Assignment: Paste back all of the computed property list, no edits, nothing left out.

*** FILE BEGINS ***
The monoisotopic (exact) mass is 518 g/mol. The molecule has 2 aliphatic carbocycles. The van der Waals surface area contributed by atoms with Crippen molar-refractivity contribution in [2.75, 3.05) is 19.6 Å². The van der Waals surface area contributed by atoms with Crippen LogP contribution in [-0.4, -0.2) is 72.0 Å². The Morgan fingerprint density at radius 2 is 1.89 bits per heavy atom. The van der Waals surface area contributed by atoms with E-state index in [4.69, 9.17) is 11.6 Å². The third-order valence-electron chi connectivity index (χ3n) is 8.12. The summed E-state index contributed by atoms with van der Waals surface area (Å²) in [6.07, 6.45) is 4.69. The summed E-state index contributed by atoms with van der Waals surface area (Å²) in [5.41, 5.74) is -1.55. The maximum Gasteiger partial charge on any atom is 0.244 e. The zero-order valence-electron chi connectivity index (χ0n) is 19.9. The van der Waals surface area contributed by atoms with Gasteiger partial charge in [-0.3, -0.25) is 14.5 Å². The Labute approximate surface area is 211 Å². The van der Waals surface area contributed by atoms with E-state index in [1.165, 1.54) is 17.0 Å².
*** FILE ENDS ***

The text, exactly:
The monoisotopic (exact) mass is 518 g/mol. The molecule has 2 aliphatic carbocycles. The van der Waals surface area contributed by atoms with Crippen molar-refractivity contribution in [2.75, 3.05) is 19.6 Å². The van der Waals surface area contributed by atoms with Crippen LogP contribution in [-0.4, -0.2) is 72.0 Å². The Morgan fingerprint density at radius 2 is 1.89 bits per heavy atom. The van der Waals surface area contributed by atoms with E-state index in [4.69, 9.17) is 11.6 Å². The third-order valence-electron chi connectivity index (χ3n) is 8.12. The summed E-state index contributed by atoms with van der Waals surface area (Å²) in [6.07, 6.45) is 4.69. The summed E-state index contributed by atoms with van der Waals surface area (Å²) in [5.41, 5.74) is -1.55. The maximum Gasteiger partial charge on any atom is 0.244 e. The zero-order valence-electron chi connectivity index (χ0n) is 19.9. The van der Waals surface area contributed by atoms with Gasteiger partial charge in [-0.3, -0.25) is 14.5 Å². The Labute approximate surface area is 211 Å². The van der Waals surface area contributed by atoms with E-state index in [1.165, 1.54) is 17.0 Å².